There are several important options to consider when renouncing U.S. citizenship, including the recently introduced Relief Procedures for Accidental Americans. We have outlined a few of the main considerations below:
Under current U.S. income tax laws, if a U.S. person (citizen or long-term lawful permanent resident) gives up U.S. citizenship and residency status, he or she will be subject to expatriation tax rules if any one of the following three conditions applies:
(1) The average income tax liability for the 5 taxable years immediately before the year in which citizenship or residency status was relinquished exceeded a certain threshold ($165,000 for 2018*).
(2) The individual’s net worth on the date before relinquishing citizenship or residency status is $2 million or more.
(3) The individual had not complied with the U.S. income tax reporting requirements for the 5 taxable years immediately before the year in which citizenship/residency status was relinquished.
The consequences for meeting any 1 of the 3 conditions are as follows:
(a) Assets will be deemed to have been sold at fair market value on the date before relinquishing citizenship/residency and the deemed gain (in excess of a certain threshold ($711,000 for 2018) will be included in the calculation of expatriation tax.
(b) Any ineligible deferred compensation item (e.g., deferred compensation plan of a foreign employer) will be deemed to have been realized and becomes taxable in the expatriation tax calculation.
Streamlined Filing Compliance Procedures
Streamlined Foreign Offshore Procedures cater to U.S. expat taxpayers who can satisfy all of the following eligibility requirements*:
· During at least 1 of the most recent 3 delinquent tax years, the individual was physically present outside the U.S. for at least 330 days and the individual did not have a permanent abode in the U.S.
· The individual had income from “foreign financial assets” that had not been reported to tax and may also have non-compliance for report of foreign bank and other financial accounts.
· The non-compliance was not due to willful conduct.
If the individual satisfies all 3 conditions, he or she will need to file income tax returns for the most recent 3 tax years and, if required, reports of foreign bank and financial accounts for the most recent 6 reporting years.
Under the Streamlined Filing Compliance Procedures, if there is tax due on any of the income tax returns submitted, the taxpayer is only required to pay late payment interest on the outstanding tax liability. All other non-compliance penalties will be waived.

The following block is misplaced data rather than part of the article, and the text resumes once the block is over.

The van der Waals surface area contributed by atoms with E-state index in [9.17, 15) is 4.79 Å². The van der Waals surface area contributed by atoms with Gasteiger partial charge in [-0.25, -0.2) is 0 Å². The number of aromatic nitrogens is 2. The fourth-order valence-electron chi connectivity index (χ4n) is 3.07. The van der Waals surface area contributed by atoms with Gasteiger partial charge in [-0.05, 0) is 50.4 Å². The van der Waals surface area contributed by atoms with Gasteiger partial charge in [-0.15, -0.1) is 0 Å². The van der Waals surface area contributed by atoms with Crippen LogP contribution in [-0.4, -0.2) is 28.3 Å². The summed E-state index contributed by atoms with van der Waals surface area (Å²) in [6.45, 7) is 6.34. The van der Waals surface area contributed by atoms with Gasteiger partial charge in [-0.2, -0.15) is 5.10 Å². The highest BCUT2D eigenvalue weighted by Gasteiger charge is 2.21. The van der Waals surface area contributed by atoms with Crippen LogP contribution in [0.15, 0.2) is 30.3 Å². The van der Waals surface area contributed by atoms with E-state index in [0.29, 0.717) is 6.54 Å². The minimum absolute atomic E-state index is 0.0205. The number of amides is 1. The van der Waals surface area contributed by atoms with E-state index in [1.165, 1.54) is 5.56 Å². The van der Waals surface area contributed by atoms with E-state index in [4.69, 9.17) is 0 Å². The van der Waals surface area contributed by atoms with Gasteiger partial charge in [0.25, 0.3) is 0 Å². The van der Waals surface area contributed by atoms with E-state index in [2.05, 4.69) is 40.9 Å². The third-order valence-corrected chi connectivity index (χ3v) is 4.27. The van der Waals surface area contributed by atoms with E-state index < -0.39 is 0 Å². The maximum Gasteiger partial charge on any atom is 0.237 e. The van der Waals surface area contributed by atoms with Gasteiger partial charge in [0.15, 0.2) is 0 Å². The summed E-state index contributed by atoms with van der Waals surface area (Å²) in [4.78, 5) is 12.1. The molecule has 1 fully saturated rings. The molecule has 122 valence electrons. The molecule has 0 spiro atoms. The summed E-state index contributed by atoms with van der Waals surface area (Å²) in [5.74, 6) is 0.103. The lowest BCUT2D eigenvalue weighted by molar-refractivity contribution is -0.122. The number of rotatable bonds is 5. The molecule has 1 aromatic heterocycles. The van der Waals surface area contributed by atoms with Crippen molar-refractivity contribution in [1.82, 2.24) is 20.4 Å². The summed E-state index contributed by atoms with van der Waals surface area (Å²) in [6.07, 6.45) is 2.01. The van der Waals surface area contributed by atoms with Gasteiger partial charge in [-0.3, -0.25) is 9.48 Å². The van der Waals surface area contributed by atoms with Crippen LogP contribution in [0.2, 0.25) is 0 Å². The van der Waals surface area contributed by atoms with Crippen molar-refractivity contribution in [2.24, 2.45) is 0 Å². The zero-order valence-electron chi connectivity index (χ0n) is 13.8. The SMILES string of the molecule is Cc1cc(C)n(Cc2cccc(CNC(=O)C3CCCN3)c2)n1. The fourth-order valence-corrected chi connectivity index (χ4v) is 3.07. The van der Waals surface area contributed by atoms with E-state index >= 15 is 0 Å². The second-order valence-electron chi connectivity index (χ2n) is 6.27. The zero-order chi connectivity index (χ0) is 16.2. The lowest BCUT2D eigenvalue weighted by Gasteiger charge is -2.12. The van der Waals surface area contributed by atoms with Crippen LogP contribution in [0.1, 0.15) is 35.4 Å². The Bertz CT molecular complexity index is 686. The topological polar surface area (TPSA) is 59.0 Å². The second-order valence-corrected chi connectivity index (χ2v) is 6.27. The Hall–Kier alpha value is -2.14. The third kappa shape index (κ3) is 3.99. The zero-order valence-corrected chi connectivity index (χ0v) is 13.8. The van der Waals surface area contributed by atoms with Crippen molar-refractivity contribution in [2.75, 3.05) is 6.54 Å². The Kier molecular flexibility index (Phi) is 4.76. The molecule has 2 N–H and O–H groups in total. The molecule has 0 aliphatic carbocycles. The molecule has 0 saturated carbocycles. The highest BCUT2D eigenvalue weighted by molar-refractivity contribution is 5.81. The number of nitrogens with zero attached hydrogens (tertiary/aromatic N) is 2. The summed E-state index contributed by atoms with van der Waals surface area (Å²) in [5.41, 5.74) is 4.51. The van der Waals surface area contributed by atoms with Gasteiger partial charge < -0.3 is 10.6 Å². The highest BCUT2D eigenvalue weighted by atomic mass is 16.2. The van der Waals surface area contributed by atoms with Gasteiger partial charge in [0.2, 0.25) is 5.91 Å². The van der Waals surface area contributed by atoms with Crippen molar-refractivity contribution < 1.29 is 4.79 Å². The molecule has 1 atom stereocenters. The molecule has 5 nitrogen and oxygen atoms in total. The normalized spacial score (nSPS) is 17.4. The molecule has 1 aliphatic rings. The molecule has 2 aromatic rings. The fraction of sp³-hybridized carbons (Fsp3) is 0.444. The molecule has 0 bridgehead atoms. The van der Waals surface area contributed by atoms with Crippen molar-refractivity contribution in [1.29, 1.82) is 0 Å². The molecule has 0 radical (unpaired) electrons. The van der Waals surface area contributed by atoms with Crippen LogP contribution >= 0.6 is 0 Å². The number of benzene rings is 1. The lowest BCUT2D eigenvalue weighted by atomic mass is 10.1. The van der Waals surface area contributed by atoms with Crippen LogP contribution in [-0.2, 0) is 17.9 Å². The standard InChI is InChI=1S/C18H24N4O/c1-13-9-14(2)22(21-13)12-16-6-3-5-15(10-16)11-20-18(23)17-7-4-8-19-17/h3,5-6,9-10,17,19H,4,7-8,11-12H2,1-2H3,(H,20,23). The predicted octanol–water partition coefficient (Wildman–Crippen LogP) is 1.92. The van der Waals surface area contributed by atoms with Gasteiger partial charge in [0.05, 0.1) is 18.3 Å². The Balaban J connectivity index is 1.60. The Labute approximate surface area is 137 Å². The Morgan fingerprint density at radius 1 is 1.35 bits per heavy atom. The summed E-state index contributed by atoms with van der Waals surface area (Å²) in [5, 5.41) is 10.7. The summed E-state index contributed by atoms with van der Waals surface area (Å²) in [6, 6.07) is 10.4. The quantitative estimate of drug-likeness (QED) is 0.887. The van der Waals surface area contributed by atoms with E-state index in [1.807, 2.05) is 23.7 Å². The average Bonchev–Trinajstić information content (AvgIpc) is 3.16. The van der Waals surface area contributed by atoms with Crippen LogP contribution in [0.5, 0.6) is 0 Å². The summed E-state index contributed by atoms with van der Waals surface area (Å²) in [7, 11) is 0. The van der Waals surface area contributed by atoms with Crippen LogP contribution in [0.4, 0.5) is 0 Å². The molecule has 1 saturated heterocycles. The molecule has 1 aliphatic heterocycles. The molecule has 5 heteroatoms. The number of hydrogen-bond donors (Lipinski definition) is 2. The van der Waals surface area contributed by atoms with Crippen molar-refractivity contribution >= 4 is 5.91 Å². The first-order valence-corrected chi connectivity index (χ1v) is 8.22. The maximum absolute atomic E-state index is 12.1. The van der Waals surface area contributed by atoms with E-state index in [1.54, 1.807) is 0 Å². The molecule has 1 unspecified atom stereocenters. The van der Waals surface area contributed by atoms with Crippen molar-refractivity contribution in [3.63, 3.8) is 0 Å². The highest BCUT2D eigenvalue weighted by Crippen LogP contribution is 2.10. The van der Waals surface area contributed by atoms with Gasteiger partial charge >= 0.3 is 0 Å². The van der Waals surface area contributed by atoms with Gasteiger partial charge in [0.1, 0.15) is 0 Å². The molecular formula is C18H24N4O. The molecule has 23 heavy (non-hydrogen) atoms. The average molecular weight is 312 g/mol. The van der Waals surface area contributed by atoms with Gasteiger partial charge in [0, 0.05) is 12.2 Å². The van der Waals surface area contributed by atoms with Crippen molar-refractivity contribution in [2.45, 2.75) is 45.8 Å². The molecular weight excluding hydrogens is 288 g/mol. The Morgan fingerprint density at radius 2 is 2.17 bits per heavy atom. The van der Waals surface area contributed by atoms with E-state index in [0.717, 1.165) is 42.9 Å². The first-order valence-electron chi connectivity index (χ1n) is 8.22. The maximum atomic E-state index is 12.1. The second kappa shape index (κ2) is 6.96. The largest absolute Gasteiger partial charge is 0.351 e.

*While this is not intended to be a comprehensive list of criteria and the rules for eligibility are subject to change, these conditions must be met in order to be eligible for the Streamlined Foreign Offshore Procedures.
Relief Procedures for Certain Former Citizens
Relief Procedures for Certain Former Citizens is designed for those who have already relinquished their U.S. citizenship. Certain conditions must also be met in order to take advantage of the procedure:
(A) The individual’s net worth on the date when he/she gave up the citizenship and at the time of submission under this procedure was less than $2 million.
(B) The aggregate tax liability for the year of expatriation and the 5 preceding tax years was less than $25,000.
(C) Taxpayer must not have filed a U.S. income tax return as a U.S. citizen.
As with the Streamlined Filing Compliance Procedures, no non-compliance penalties will be imposed on the outstanding tax liability shown on the tax returns submitted.
Choosing between the two procedures
One of the main considerations comes down to how soon you would like to resolve the non-compliance (from a U.S. tax reporting perspective) and give up your citizenship.
The Streamlined Foreign Offshore Procedures require* that you file income tax returns for the most recent 3 delinquent tax years (assuming that you can meet the eligibility requirements). As of today (November 1, 2019**), these 3 tax years would be 2016 to 2018. To avoid being hit by condition (3) of the expatriation tax rules mentioned above, you will have to continue to file tax returns for 2019 and 2020 before you can renounce your citizenship in 2021 (you will also have to file a tax return for 2021).
The Relief Procedures for Certain Former Citizens allows individuals to renounce citizenship before addressing the non-compliance. In addition, unlike normal filing or the Streamlined Filing Compliance Procedures, a social security number is not required to perform income tax or other information reporting.
*Numbers shown in the article are as of date of publishing (11/20/2019) and subject to change.